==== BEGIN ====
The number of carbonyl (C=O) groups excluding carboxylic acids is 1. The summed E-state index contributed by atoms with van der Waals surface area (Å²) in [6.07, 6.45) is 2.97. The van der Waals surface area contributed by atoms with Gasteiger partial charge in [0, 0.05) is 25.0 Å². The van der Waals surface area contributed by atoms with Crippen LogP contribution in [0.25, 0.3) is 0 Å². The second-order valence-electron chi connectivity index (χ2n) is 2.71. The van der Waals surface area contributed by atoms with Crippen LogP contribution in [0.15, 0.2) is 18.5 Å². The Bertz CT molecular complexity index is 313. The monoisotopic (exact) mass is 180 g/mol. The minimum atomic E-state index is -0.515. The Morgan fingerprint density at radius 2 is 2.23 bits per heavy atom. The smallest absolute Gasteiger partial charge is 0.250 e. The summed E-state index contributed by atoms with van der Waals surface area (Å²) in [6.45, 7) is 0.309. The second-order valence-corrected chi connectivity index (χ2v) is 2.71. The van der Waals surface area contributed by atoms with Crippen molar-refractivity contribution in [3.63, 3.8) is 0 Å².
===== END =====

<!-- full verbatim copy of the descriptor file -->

The number of carbonyl (C=O) groups excluding carboxylic acids is 1. The summed E-state index contributed by atoms with van der Waals surface area (Å²) in [6.07, 6.45) is 2.97. The van der Waals surface area contributed by atoms with Gasteiger partial charge in [0, 0.05) is 25.0 Å². The van der Waals surface area contributed by atoms with Crippen LogP contribution in [0.25, 0.3) is 0 Å². The second-order valence-electron chi connectivity index (χ2n) is 2.71. The van der Waals surface area contributed by atoms with Crippen LogP contribution in [0.15, 0.2) is 18.5 Å². The Bertz CT molecular complexity index is 313. The monoisotopic (exact) mass is 180 g/mol. The minimum atomic E-state index is -0.515. The Morgan fingerprint density at radius 2 is 2.23 bits per heavy atom. The smallest absolute Gasteiger partial charge is 0.250 e. The summed E-state index contributed by atoms with van der Waals surface area (Å²) in [6.45, 7) is 0.309. The second-order valence-corrected chi connectivity index (χ2v) is 2.71. The van der Waals surface area contributed by atoms with Crippen molar-refractivity contribution in [3.63, 3.8) is 0 Å².